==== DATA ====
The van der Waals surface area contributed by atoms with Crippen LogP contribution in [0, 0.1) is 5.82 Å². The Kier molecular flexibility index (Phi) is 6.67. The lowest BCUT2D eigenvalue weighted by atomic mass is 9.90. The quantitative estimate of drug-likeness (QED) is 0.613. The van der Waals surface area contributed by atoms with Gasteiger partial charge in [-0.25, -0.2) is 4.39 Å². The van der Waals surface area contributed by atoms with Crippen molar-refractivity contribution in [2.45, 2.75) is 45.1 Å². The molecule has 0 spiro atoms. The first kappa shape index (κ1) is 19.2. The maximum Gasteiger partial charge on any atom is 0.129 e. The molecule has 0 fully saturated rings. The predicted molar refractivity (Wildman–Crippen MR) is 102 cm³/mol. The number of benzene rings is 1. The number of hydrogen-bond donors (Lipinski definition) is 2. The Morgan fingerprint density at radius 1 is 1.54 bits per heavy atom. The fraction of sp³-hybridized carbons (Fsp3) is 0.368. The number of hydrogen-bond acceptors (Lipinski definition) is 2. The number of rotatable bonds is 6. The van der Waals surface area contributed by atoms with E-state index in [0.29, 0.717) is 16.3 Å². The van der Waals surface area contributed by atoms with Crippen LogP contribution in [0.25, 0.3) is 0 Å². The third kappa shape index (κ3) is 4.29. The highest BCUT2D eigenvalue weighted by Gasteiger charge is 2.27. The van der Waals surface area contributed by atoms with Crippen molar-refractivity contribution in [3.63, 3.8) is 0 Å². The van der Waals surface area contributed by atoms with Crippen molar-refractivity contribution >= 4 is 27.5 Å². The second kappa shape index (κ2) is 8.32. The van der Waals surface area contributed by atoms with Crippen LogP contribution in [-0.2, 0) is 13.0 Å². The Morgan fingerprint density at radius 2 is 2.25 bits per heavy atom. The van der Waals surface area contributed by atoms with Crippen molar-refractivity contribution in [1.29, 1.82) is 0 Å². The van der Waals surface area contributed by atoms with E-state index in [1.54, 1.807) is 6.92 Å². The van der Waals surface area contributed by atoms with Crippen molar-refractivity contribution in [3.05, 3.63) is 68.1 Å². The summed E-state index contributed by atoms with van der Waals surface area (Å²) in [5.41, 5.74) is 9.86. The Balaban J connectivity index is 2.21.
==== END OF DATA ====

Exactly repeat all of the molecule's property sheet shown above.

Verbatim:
The van der Waals surface area contributed by atoms with Crippen LogP contribution in [0, 0.1) is 5.82 Å². The Kier molecular flexibility index (Phi) is 6.67. The lowest BCUT2D eigenvalue weighted by atomic mass is 9.90. The quantitative estimate of drug-likeness (QED) is 0.613. The van der Waals surface area contributed by atoms with Gasteiger partial charge in [-0.25, -0.2) is 4.39 Å². The van der Waals surface area contributed by atoms with Crippen molar-refractivity contribution in [2.45, 2.75) is 45.1 Å². The molecule has 0 spiro atoms. The first kappa shape index (κ1) is 19.2. The maximum Gasteiger partial charge on any atom is 0.129 e. The molecule has 0 fully saturated rings. The predicted molar refractivity (Wildman–Crippen MR) is 102 cm³/mol. The number of benzene rings is 1. The number of hydrogen-bond donors (Lipinski definition) is 2. The Morgan fingerprint density at radius 1 is 1.54 bits per heavy atom. The fraction of sp³-hybridized carbons (Fsp3) is 0.368. The number of hydrogen-bond acceptors (Lipinski definition) is 2. The number of rotatable bonds is 6. The van der Waals surface area contributed by atoms with E-state index in [0.29, 0.717) is 16.3 Å². The van der Waals surface area contributed by atoms with Crippen LogP contribution in [0.25, 0.3) is 0 Å². The third kappa shape index (κ3) is 4.29. The highest BCUT2D eigenvalue weighted by Gasteiger charge is 2.27. The van der Waals surface area contributed by atoms with Crippen molar-refractivity contribution in [3.63, 3.8) is 0 Å². The van der Waals surface area contributed by atoms with Crippen molar-refractivity contribution >= 4 is 27.5 Å². The second kappa shape index (κ2) is 8.32. The van der Waals surface area contributed by atoms with Crippen LogP contribution in [-0.2, 0) is 13.0 Å². The Morgan fingerprint density at radius 2 is 2.25 bits per heavy atom. The van der Waals surface area contributed by atoms with Crippen molar-refractivity contribution in [1.29, 1.82) is 0 Å². The van der Waals surface area contributed by atoms with E-state index in [1.54, 1.807) is 6.92 Å². The van der Waals surface area contributed by atoms with Crippen molar-refractivity contribution in [3.05, 3.63) is 68.1 Å². The summed E-state index contributed by atoms with van der Waals surface area (Å²) in [5.41, 5.74) is 9.86. The Balaban J connectivity index is 2.21.